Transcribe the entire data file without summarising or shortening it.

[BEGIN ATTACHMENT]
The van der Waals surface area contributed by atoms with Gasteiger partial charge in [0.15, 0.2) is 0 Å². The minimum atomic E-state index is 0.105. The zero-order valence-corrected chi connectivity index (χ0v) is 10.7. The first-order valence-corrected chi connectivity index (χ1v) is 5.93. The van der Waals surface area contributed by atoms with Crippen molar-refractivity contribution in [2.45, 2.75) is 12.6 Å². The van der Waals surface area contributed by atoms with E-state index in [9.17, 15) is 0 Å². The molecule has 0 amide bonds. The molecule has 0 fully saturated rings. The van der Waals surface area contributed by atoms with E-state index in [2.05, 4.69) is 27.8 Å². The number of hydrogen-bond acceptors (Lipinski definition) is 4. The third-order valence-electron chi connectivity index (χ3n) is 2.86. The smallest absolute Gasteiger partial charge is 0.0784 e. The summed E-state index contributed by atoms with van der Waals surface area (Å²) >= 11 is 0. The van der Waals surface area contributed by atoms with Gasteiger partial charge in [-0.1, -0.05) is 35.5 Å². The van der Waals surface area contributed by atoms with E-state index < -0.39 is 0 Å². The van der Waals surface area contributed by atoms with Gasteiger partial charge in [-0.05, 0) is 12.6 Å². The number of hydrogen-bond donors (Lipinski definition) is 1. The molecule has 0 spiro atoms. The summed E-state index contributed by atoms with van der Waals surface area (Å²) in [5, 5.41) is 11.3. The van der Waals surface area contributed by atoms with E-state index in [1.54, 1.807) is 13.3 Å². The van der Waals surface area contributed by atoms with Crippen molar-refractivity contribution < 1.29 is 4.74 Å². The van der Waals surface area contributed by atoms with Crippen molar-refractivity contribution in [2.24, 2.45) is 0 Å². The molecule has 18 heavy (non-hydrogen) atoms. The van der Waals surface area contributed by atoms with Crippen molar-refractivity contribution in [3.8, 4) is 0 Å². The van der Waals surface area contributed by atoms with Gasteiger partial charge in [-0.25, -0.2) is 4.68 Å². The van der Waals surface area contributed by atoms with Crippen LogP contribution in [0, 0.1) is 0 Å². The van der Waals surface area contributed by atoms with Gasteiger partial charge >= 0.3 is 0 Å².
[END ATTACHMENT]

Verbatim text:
The van der Waals surface area contributed by atoms with Gasteiger partial charge in [0.15, 0.2) is 0 Å². The minimum atomic E-state index is 0.105. The zero-order valence-corrected chi connectivity index (χ0v) is 10.7. The first-order valence-corrected chi connectivity index (χ1v) is 5.93. The van der Waals surface area contributed by atoms with Crippen molar-refractivity contribution in [2.45, 2.75) is 12.6 Å². The van der Waals surface area contributed by atoms with E-state index in [9.17, 15) is 0 Å². The molecule has 0 amide bonds. The molecule has 0 fully saturated rings. The van der Waals surface area contributed by atoms with E-state index in [2.05, 4.69) is 27.8 Å². The number of hydrogen-bond acceptors (Lipinski definition) is 4. The third-order valence-electron chi connectivity index (χ3n) is 2.86. The smallest absolute Gasteiger partial charge is 0.0784 e. The summed E-state index contributed by atoms with van der Waals surface area (Å²) >= 11 is 0. The van der Waals surface area contributed by atoms with Gasteiger partial charge in [-0.1, -0.05) is 35.5 Å². The van der Waals surface area contributed by atoms with E-state index < -0.39 is 0 Å². The van der Waals surface area contributed by atoms with Gasteiger partial charge in [-0.05, 0) is 12.6 Å². The number of hydrogen-bond donors (Lipinski definition) is 1. The molecule has 0 spiro atoms. The summed E-state index contributed by atoms with van der Waals surface area (Å²) in [5, 5.41) is 11.3. The van der Waals surface area contributed by atoms with E-state index in [1.54, 1.807) is 13.3 Å². The van der Waals surface area contributed by atoms with Crippen molar-refractivity contribution < 1.29 is 4.74 Å². The van der Waals surface area contributed by atoms with Crippen molar-refractivity contribution in [2.24, 2.45) is 0 Å². The molecule has 18 heavy (non-hydrogen) atoms. The van der Waals surface area contributed by atoms with Crippen molar-refractivity contribution in [3.8, 4) is 0 Å². The van der Waals surface area contributed by atoms with Gasteiger partial charge in [-0.25, -0.2) is 4.68 Å². The van der Waals surface area contributed by atoms with Crippen LogP contribution in [0, 0.1) is 0 Å². The van der Waals surface area contributed by atoms with Gasteiger partial charge >= 0.3 is 0 Å².